US invasion of Panama 1989

US Military Operation Name: Just Cause
Excerpts From: The International War Crimes Tribunal

On December 20, 1989, President Bush ordered a military assault on Panama using aircraft, artillery, helicopter gunships and experimenting with new weapons, including the Stealth bomber. The attack was a surprise assault targeting civilian and non-combatant government structures. In the El Chorillo district of Panama City alone, hundreds of civilians were killed and between 15,000 and 30,000 made homeless. U.S. soldiers buried dead Panamanians in mass graves, often without identification. The head of state, Manuel Noriega, who was systematically demonized by the U.S. government and press, ultimately surrendered to U.S. forces and was brought to Miami, Florida, on extra-territorial U.S. criminal charges.

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Noriega had seized control of his country back in 1983 when he became head of the National Guard. From this position of power, he was able to build up the military and manipulate elections so that the winning presidents would be his puppet leaders.

Corruption was widespread during Noriega’s rule, and he was able to use his power to imprison and sometimes kill any who opposed him. In 1987 a former officer of the Panamanian defense force publicly accused Noriega of cooperating with Colombian drug producers.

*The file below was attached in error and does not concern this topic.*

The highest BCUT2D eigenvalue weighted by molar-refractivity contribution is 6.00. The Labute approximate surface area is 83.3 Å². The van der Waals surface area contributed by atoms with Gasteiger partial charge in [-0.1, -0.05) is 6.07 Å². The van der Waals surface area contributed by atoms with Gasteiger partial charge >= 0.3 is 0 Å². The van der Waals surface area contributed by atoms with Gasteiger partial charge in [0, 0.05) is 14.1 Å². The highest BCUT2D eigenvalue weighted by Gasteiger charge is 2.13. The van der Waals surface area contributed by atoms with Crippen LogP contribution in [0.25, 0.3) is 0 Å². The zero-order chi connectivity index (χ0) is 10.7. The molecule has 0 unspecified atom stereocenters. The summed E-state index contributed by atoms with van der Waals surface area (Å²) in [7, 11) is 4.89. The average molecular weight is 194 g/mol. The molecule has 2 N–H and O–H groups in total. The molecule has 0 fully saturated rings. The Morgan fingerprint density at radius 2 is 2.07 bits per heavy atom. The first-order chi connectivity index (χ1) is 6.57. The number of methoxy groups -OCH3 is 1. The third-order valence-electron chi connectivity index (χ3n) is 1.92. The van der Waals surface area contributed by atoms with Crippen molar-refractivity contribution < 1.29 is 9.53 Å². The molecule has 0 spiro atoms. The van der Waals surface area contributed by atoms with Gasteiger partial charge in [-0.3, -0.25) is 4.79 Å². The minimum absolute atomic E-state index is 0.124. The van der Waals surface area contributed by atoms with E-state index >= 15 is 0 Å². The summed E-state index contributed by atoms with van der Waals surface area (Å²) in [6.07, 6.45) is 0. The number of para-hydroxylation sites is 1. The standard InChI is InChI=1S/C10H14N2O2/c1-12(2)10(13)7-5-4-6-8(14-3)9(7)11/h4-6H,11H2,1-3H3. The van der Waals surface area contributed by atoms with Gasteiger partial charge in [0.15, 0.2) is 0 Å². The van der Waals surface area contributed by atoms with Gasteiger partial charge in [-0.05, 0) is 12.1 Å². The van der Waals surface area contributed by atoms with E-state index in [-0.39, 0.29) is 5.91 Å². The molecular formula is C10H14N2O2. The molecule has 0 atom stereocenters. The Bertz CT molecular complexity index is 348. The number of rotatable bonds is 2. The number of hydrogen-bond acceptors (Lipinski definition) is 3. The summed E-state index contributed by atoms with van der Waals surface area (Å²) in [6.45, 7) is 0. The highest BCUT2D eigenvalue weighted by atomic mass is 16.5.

The US responded by imposing strict sanctions that took an extensive toll on the country. On December 15, 1989, the Panamanian legislature declared Noriega president and that the US and Panama were in a state of war. Following the shooting of a U.S. Marine, President George Bush ordered Operation Just Cause, an invasion consisting of over 25,000 soldiers. The mission was controversial due to the resulting loss of hundreds of Panamanian lives and the subsequent damage to Panama City and El Chorillo.

The military was able to quickly achieve its goals as Noriega surrendered on January 3, 1990. He was taken to the US, tried, convicted and jailed on drug trafficking charges and is currently serving his 40-year sentence in Miami.

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